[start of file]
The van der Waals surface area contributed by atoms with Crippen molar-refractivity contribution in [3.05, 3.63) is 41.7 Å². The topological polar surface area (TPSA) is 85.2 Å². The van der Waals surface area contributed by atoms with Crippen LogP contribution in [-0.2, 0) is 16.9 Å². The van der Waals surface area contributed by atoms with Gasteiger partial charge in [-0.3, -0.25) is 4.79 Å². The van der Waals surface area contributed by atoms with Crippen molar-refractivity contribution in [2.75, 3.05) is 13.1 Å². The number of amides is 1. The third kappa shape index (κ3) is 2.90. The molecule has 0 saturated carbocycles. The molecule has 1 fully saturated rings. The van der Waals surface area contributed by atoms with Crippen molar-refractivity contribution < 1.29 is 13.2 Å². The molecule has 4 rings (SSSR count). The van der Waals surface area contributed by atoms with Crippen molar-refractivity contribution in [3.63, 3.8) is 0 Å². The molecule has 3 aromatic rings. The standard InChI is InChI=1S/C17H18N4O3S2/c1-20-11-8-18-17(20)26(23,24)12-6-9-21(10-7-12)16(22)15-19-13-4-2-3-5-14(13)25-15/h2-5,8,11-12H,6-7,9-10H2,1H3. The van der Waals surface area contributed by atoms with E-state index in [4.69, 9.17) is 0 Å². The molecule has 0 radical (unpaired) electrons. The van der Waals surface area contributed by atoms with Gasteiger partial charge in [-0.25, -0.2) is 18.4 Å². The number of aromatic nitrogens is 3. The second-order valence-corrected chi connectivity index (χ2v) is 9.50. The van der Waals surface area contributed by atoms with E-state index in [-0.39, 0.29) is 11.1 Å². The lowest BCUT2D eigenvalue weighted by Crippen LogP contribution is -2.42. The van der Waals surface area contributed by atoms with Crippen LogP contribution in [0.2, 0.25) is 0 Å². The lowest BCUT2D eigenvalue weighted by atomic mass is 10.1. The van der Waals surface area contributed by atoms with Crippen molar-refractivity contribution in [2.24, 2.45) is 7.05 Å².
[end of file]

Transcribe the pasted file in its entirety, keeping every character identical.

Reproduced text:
The van der Waals surface area contributed by atoms with Crippen molar-refractivity contribution in [3.05, 3.63) is 41.7 Å². The topological polar surface area (TPSA) is 85.2 Å². The van der Waals surface area contributed by atoms with Crippen LogP contribution in [-0.2, 0) is 16.9 Å². The van der Waals surface area contributed by atoms with Gasteiger partial charge in [-0.3, -0.25) is 4.79 Å². The van der Waals surface area contributed by atoms with Crippen molar-refractivity contribution in [2.75, 3.05) is 13.1 Å². The number of amides is 1. The third kappa shape index (κ3) is 2.90. The molecule has 0 saturated carbocycles. The molecule has 1 fully saturated rings. The van der Waals surface area contributed by atoms with Crippen molar-refractivity contribution < 1.29 is 13.2 Å². The molecule has 4 rings (SSSR count). The van der Waals surface area contributed by atoms with Crippen molar-refractivity contribution in [3.63, 3.8) is 0 Å². The molecule has 3 aromatic rings. The standard InChI is InChI=1S/C17H18N4O3S2/c1-20-11-8-18-17(20)26(23,24)12-6-9-21(10-7-12)16(22)15-19-13-4-2-3-5-14(13)25-15/h2-5,8,11-12H,6-7,9-10H2,1H3. The van der Waals surface area contributed by atoms with E-state index in [4.69, 9.17) is 0 Å². The molecule has 0 radical (unpaired) electrons. The van der Waals surface area contributed by atoms with Gasteiger partial charge in [-0.25, -0.2) is 18.4 Å². The number of aromatic nitrogens is 3. The second-order valence-corrected chi connectivity index (χ2v) is 9.50. The van der Waals surface area contributed by atoms with E-state index in [-0.39, 0.29) is 11.1 Å². The lowest BCUT2D eigenvalue weighted by Crippen LogP contribution is -2.42. The van der Waals surface area contributed by atoms with Crippen LogP contribution in [0.2, 0.25) is 0 Å². The lowest BCUT2D eigenvalue weighted by atomic mass is 10.1. The van der Waals surface area contributed by atoms with Crippen molar-refractivity contribution in [2.24, 2.45) is 7.05 Å².